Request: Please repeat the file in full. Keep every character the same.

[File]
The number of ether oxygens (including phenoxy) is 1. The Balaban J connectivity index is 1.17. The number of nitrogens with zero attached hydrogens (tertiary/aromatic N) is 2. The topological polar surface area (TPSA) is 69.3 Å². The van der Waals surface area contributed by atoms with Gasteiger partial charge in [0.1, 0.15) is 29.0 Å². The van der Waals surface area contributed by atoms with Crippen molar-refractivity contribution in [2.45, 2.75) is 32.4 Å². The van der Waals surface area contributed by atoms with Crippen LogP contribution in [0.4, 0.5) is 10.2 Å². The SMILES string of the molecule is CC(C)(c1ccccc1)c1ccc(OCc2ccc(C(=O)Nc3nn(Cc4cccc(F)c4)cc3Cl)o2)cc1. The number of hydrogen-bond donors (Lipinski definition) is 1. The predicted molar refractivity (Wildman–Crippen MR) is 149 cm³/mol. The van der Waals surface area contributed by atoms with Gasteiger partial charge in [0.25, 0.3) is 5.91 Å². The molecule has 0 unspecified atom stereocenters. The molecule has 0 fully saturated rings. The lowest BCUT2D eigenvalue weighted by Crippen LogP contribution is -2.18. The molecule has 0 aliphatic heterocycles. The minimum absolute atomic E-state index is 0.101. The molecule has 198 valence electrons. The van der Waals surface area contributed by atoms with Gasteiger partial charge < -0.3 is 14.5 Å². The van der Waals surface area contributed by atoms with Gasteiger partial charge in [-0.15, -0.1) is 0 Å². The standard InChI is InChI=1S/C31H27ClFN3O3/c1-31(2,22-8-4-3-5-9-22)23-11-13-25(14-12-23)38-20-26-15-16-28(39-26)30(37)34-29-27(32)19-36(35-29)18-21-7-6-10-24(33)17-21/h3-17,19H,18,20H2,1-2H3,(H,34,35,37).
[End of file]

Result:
The number of ether oxygens (including phenoxy) is 1. The Balaban J connectivity index is 1.17. The number of nitrogens with zero attached hydrogens (tertiary/aromatic N) is 2. The topological polar surface area (TPSA) is 69.3 Å². The van der Waals surface area contributed by atoms with Gasteiger partial charge in [0.1, 0.15) is 29.0 Å². The van der Waals surface area contributed by atoms with Crippen molar-refractivity contribution in [2.45, 2.75) is 32.4 Å². The van der Waals surface area contributed by atoms with Crippen LogP contribution in [0.4, 0.5) is 10.2 Å². The SMILES string of the molecule is CC(C)(c1ccccc1)c1ccc(OCc2ccc(C(=O)Nc3nn(Cc4cccc(F)c4)cc3Cl)o2)cc1. The number of hydrogen-bond donors (Lipinski definition) is 1. The predicted molar refractivity (Wildman–Crippen MR) is 149 cm³/mol. The van der Waals surface area contributed by atoms with Gasteiger partial charge in [0.25, 0.3) is 5.91 Å². The molecule has 0 unspecified atom stereocenters. The molecule has 0 fully saturated rings. The lowest BCUT2D eigenvalue weighted by Crippen LogP contribution is -2.18. The molecule has 0 aliphatic heterocycles. The minimum absolute atomic E-state index is 0.101. The molecule has 198 valence electrons. The van der Waals surface area contributed by atoms with Gasteiger partial charge < -0.3 is 14.5 Å². The van der Waals surface area contributed by atoms with Gasteiger partial charge in [-0.15, -0.1) is 0 Å². The standard InChI is InChI=1S/C31H27ClFN3O3/c1-31(2,22-8-4-3-5-9-22)23-11-13-25(14-12-23)38-20-26-15-16-28(39-26)30(37)34-29-27(32)19-36(35-29)18-21-7-6-10-24(33)17-21/h3-17,19H,18,20H2,1-2H3,(H,34,35,37).